Until now, our backup strategy didn’t allow for an easy restore of single MySQL databases. Customers that needed to have their database restored sometimes had to endure one or two hours until their website was reset to its previous state again. The reason was that we had chosen the backup method of making a consistent snapshot of the complete MySQL server. So, in order to restore one or more single databases, we first had to restore this snapshot to a spare server where we then were able to dump the single databases that we actually needed.
We’re happy to announce that this weakness has been resolved! Our database backup now works in two phases:
- Write a database dump for every single database on the server. These dumps are stored locally in generations (daily/weekly/monthly).
- Copy the dump files to our well-proven enterprise backup system.
With this new strategy, we have stored all database content at several ages and in multiple places and are still able to quickly restore a single database right from its most recent dump file.
We’re optimistic that this change will significantly shorten the time-to-resolve of our customer’s database restore requests.
03 Jan 2013
2012 has been a great year for freistil IT. We’ve been growing as a company, as a team and as individual persons. In this last post for this year, I’d like to share a few of the things that we look back to in gratitude.
When I started working full-time on freistil IT in 2010, I intended to build a team that solves serious IT headaches for its customers and has lots of fun doing it. I have the feeling that we finally reached this goal this year.
We developed the DrupalCONCEPT managed hosting platform to a mature product that lets our customers run big Drupal websites while having all the necessary IT work done by us. We learned a lot in the process, and in many areas, too:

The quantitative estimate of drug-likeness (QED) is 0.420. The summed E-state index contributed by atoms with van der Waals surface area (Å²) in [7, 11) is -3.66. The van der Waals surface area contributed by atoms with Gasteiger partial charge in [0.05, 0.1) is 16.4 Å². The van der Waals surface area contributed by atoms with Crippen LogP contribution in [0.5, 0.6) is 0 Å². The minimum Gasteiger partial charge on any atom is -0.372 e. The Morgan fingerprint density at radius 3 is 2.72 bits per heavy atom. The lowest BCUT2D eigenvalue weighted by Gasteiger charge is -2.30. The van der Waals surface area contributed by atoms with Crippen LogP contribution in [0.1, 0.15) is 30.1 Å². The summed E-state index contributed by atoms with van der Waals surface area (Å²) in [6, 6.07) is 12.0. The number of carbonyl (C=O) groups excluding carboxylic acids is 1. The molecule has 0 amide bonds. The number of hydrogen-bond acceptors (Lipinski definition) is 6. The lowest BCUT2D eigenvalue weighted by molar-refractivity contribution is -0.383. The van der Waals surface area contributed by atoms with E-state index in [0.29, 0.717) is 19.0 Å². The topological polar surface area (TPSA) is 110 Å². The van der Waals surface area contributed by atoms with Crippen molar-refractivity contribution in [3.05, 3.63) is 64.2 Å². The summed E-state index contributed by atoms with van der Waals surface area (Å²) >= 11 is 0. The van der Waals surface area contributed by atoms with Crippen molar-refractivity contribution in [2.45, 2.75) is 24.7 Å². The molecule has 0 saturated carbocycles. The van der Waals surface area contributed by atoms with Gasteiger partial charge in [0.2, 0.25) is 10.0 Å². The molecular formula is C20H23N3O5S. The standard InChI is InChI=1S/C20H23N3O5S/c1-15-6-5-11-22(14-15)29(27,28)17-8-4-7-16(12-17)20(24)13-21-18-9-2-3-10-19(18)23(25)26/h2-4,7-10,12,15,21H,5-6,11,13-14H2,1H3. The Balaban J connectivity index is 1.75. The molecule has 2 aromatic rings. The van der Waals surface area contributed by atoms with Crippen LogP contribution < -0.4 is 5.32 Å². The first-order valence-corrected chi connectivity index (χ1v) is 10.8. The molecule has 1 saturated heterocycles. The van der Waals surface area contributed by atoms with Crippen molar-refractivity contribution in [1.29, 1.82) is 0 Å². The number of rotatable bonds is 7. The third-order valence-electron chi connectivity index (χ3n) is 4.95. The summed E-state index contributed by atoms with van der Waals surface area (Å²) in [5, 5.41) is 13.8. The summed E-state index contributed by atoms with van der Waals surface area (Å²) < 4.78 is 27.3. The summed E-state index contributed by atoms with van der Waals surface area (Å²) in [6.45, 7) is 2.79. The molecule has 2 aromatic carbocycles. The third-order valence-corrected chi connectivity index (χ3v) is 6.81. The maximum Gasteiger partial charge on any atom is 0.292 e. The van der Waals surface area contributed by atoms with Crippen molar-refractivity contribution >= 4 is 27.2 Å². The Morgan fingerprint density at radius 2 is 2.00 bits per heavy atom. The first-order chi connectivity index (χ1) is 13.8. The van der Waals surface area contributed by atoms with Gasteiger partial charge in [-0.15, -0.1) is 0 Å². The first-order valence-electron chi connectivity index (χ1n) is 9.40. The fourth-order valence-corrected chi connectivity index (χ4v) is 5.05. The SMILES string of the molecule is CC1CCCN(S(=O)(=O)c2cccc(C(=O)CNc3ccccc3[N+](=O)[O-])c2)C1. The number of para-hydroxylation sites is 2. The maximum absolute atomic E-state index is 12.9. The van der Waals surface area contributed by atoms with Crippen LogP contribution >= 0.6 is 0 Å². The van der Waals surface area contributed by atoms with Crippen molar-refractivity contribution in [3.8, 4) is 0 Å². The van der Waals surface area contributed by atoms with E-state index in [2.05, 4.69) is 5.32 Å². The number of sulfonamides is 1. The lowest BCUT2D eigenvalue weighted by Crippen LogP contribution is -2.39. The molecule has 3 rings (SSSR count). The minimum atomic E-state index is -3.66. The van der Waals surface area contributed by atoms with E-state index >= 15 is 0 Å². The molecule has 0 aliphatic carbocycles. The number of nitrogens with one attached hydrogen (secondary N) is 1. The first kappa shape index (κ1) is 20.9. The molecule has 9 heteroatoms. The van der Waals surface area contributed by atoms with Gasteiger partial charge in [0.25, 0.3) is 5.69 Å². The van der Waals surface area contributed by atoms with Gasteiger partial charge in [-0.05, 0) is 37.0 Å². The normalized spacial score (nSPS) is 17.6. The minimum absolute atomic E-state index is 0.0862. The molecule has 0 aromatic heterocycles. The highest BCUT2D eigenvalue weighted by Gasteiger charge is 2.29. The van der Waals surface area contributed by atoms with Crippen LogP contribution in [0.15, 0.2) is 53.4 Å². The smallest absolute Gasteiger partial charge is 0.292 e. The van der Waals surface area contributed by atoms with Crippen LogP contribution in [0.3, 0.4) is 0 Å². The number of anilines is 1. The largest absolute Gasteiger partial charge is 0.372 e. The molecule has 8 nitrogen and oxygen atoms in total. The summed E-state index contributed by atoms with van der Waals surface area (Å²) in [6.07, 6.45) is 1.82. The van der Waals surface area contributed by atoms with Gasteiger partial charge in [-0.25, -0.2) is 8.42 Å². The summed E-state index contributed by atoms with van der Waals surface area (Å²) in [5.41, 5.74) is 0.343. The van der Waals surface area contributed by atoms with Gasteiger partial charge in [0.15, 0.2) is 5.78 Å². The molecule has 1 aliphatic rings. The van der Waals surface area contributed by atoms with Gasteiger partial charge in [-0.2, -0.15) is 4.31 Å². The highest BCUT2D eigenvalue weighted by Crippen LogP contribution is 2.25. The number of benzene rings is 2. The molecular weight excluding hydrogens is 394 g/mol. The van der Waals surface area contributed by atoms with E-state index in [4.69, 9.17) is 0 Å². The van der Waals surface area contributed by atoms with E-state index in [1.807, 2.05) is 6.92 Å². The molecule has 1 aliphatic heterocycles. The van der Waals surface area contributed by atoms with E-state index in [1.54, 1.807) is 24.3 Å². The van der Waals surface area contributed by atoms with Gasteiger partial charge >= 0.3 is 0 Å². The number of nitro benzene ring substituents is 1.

*DevOps: Keeping our growing IT infrastructure reliable and performant requires continuous work on our architecture. *Entrepreneurship: In order to develop our business strategy, we had to think a lot about what our long-term goals are and with whom we are going to reach them. *Process management: We learned (more often than not the hard way) that to have satisfied customers, a business needs robust processes and efficient tools. *Project management: A good example for the previous point is that, when we realized that we were losing sight of who’s doing what, we decided to introduce the Kanban method together with daily standup meetings.
As a young company in a rapidly changing business sector, we need to learn a lot, quickly. And most importantly, we then need to act on these learnings. Therefore, distributing both work load and knowledge effectively is mission-critical, especially in a decentralized team with different skill sets like ours. This year, we stabilized the foundations for mastering this ongoing challenge.
Our communication infrastructure has now crystallized to a fixed set of tools. While we also use phone and email, most of our communication happens in Campfire and Yammer. We even call the act of going online in the “freistil” chat room “coming to the office”. With Trello, we track our bigger projects (Kanban Style!) while we manage single tasks in Asana. We’re making an effort of documenting as much know-how and “standard operating procedures” as possible in our Confluence wiki. We feel that having a clearly defined place for every important information makes room in our brains for the creative problem-solving our customers need us to do.
Thanks to our strategic work this year, we can honestly say that we love our customers as much as what we do for them. We’re growing with our business and we’re proud of what we achieved this year as a team.
At this point, I have to admit that there were also some growing pains. We had to deal with criticism from customers as well as from ourselves. Our hosting infrastructure suffered some serious outages and performance degradations. In consequence, we implemented what John Allspaw calls a “ blameless post-mortem”: a thorough review process with the single goal of helping the team prevent the problem in the future, instead of just looking back to decide on whom to put the blame. Judging from the fact that the incident rate has been declining continuously over the recent weeks, we’re on a good way here.
These changes in our culture paved the way for important improvements to our infrastructure, products and services.